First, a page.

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NDP candidate backs calls for PET scanner for Sudbury

Ontario's New Democrats rallied in Sudbury Friday to again call on the Liberal government to fund a PET scanner for the city. Suzanne Shawbonquit, the party's candidate in the Feb.
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Ontario NDP Leader Andrea Horwath, left, Sudbury candidate Suzanne Shawbonquit and Nickel Belt MPP France Gélinas appear at a news conference Friday outside the the city's cancer treatment centre. They were there to reiterate their support for the city's effort to get a $4 million PET scanner, a device which, among other benefits, is able to better diagnose cancer in patients. Photo by Darren MacDonald.
Ontario's New Democrats rallied in Sudbury Friday to again call on the Liberal government to fund a PET scanner for the city.

Suzanne Shawbonquit, the party's candidate in the Feb. 5 byelection in the city, said “people are losing their lives” because the Liberals won't fund the high-tech scanner in Sudbury.

“Every other city has a PET scanner, and we don't,” Shawbonquit said. “We have to push the government.”

The positron emission tomography (PET) scanner costs around $4 million, but is able to better diagnose cancers, as well as other illnesses such as dementia and lung disease. A committee struck to honour Sam Bruno, who fought for the scanner until his death in 2010, has raised $660,000 in support of bringing one here.

Some of the committee members joined Shawbonquit at the news conference, along with Ontario NDP Leader Andrea Horwath and Nickel Belt MPP France Gélinas.

Horwath said the committee was an example of the “Sudbury spirit” and that her party will continue to support their efforts.

“Your community knows how to come together and rally around important causes and rally around the important things you want to improve your community,” she said. “France has brought … 28,000 signatures on petitions into the Legislature. I've spoken on the issue in the Legislature. France has done the same.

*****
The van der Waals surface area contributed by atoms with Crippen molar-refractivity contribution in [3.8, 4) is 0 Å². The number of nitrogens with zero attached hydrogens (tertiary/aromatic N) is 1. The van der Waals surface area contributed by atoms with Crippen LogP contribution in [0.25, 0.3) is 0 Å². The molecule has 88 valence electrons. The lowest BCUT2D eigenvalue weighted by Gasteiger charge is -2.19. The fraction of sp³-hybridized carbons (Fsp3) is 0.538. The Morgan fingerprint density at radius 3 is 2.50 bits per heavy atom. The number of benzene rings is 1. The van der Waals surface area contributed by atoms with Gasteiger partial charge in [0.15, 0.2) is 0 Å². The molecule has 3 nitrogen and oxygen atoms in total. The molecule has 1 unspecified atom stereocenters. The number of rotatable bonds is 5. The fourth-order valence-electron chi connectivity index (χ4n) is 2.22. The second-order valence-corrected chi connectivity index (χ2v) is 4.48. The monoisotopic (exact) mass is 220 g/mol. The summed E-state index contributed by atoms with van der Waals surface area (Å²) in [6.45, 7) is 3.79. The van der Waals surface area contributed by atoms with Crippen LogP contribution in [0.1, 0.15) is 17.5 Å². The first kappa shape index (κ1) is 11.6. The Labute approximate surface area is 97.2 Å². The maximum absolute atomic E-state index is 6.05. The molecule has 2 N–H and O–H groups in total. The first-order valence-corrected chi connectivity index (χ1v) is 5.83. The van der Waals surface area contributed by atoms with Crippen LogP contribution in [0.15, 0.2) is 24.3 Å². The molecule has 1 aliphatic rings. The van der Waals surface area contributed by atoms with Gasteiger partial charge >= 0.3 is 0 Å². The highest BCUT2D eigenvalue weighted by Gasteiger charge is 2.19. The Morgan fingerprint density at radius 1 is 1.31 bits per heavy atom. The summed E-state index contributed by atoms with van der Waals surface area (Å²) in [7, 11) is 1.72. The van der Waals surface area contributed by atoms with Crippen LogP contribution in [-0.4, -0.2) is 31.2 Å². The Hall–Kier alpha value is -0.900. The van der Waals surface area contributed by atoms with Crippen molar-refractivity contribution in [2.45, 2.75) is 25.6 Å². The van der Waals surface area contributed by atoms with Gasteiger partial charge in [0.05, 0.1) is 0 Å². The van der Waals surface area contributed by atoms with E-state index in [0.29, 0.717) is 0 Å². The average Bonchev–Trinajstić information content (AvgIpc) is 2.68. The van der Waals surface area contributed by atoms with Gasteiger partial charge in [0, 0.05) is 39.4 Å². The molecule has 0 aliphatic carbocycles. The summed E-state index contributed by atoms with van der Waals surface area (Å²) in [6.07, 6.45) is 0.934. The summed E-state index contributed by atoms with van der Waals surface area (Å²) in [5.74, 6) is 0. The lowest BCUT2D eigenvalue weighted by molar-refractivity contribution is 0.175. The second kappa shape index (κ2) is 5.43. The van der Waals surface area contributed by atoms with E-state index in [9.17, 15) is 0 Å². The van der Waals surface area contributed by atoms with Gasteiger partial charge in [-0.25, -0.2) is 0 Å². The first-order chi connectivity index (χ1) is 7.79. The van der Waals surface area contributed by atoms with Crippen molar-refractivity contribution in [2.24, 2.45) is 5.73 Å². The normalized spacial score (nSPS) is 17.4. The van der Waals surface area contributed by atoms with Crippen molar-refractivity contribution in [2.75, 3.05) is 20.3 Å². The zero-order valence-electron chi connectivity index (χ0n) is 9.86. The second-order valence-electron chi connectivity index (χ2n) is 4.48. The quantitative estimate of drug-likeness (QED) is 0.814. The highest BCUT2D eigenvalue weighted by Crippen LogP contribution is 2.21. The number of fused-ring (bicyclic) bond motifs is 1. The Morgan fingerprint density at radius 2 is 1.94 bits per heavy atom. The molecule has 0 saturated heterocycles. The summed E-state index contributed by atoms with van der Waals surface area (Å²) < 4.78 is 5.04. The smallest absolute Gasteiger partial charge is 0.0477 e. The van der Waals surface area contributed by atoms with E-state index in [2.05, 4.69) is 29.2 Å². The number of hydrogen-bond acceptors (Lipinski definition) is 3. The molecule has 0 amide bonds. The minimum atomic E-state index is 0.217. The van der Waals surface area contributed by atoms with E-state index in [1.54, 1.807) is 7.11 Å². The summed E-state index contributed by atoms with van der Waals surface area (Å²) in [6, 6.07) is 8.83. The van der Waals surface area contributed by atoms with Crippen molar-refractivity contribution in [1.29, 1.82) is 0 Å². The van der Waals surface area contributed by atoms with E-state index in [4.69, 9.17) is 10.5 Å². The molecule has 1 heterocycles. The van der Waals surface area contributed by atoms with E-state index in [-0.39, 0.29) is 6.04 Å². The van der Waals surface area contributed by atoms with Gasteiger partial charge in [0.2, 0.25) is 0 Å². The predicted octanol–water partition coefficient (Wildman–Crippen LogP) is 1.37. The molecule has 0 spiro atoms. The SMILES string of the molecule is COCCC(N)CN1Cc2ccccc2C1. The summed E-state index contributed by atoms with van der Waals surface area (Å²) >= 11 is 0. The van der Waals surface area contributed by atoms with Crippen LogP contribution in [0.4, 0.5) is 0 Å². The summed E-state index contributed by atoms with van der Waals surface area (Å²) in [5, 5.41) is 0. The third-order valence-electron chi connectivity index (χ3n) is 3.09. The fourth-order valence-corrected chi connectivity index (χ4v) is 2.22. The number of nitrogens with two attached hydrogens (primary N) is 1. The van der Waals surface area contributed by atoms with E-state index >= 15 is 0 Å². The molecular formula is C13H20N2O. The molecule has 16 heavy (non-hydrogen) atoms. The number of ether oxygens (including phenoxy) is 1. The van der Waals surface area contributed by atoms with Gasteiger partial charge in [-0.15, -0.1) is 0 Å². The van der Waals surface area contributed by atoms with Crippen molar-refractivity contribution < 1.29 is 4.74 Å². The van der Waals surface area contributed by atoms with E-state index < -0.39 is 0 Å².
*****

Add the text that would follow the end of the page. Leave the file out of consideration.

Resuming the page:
“It's obviously something northeastern Ontario needs and that Sudbury deserves.”

Horwath castigated the Liberal government for not committing to bringing the scanner to Sudbury, accusing them of being able to act quickly when it benefits the party, but not when it comes to issues like the PET scanner.

“When it's something that's in their best interest – as we saw with Glenn Thibeault, frankly – they can make those decisions in the snap of a finger,” she said. “But when it comes to important decisions for the health-care needs of Sudbury, the Liberals have dodged, they've delayed, they've done everything to avoid making the decision that this community deserves and needs.”

Shawbonquit agreed, saying the decision should be an obvious one.

“People dealing with serious, life-threatening illnesses shouldn't have to drive to Toronto to get proper care,” she said. “We have people here who are being misdiagnosed and not getting the equipment and the scanning they need. And they're getting sicker when they could have been diagnosed earlier.

“This is really important. It's impacting families' lives. People are losing their lives. We need to smarten up and really think about this.”

Horwath also took a moment to address the Andrew Olivier scandal, whose last week backed up his allegations he was offered a job or an appointment in exchange for withdrawing his candidacy and supporting Thibeault by releasing recordings of conversations he had with prominent Liberals.

Elections Ontario and the OPP have since said they are investigating the case. Horwath said the recordings are slam dunk proof of wrongdoing.

“I think it's really clear that the Liberals … were all offering Mr. Olivier the moon, the stars and the sun,” she said. “They were giving him the opportunity to name his own price when it came to stepping aside.

“It's typical Liberal style, right? They deny that they've even done this, yet the evidence is very clear. And they continue to deny it. It's classic Liberal spin and I believe the people of Sudbury won't buy it.”



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Darren MacDonald

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